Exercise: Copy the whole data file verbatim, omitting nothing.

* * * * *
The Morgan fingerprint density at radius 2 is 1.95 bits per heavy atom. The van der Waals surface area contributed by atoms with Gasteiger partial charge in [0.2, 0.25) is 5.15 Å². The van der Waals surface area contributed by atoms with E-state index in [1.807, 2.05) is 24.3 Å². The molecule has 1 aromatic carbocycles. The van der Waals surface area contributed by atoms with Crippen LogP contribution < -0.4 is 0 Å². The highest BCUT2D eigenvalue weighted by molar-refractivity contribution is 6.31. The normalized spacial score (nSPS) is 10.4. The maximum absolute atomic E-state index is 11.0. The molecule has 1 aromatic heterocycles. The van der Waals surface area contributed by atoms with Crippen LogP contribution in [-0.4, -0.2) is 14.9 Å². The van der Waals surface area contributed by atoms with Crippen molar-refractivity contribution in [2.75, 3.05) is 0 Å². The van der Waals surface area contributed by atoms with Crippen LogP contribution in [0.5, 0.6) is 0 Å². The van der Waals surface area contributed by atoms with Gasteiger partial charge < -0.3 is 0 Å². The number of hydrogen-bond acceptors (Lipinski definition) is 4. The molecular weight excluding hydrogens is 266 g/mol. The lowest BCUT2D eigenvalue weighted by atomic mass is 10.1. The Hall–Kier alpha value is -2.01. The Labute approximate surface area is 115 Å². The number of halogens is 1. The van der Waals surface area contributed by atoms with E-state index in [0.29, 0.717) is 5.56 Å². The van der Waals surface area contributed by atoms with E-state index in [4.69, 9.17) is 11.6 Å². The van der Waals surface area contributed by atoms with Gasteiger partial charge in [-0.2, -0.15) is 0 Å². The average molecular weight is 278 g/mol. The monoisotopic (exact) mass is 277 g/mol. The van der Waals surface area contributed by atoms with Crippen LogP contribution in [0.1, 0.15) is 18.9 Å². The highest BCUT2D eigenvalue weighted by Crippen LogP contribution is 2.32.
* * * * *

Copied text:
The Morgan fingerprint density at radius 2 is 1.95 bits per heavy atom. The van der Waals surface area contributed by atoms with Gasteiger partial charge in [0.2, 0.25) is 5.15 Å². The van der Waals surface area contributed by atoms with E-state index in [1.807, 2.05) is 24.3 Å². The molecule has 1 aromatic carbocycles. The van der Waals surface area contributed by atoms with Crippen LogP contribution < -0.4 is 0 Å². The highest BCUT2D eigenvalue weighted by molar-refractivity contribution is 6.31. The normalized spacial score (nSPS) is 10.4. The maximum absolute atomic E-state index is 11.0. The molecule has 1 aromatic heterocycles. The van der Waals surface area contributed by atoms with Crippen LogP contribution in [-0.4, -0.2) is 14.9 Å². The van der Waals surface area contributed by atoms with Crippen molar-refractivity contribution in [2.75, 3.05) is 0 Å². The van der Waals surface area contributed by atoms with Crippen LogP contribution in [0.5, 0.6) is 0 Å². The van der Waals surface area contributed by atoms with Gasteiger partial charge < -0.3 is 0 Å². The number of hydrogen-bond acceptors (Lipinski definition) is 4. The molecular weight excluding hydrogens is 266 g/mol. The lowest BCUT2D eigenvalue weighted by atomic mass is 10.1. The Hall–Kier alpha value is -2.01. The Labute approximate surface area is 115 Å². The number of halogens is 1. The van der Waals surface area contributed by atoms with E-state index in [0.29, 0.717) is 5.56 Å². The van der Waals surface area contributed by atoms with E-state index in [4.69, 9.17) is 11.6 Å². The van der Waals surface area contributed by atoms with Gasteiger partial charge in [-0.2, -0.15) is 0 Å². The average molecular weight is 278 g/mol. The monoisotopic (exact) mass is 277 g/mol. The van der Waals surface area contributed by atoms with Crippen LogP contribution in [0.1, 0.15) is 18.9 Å². The highest BCUT2D eigenvalue weighted by Crippen LogP contribution is 2.32.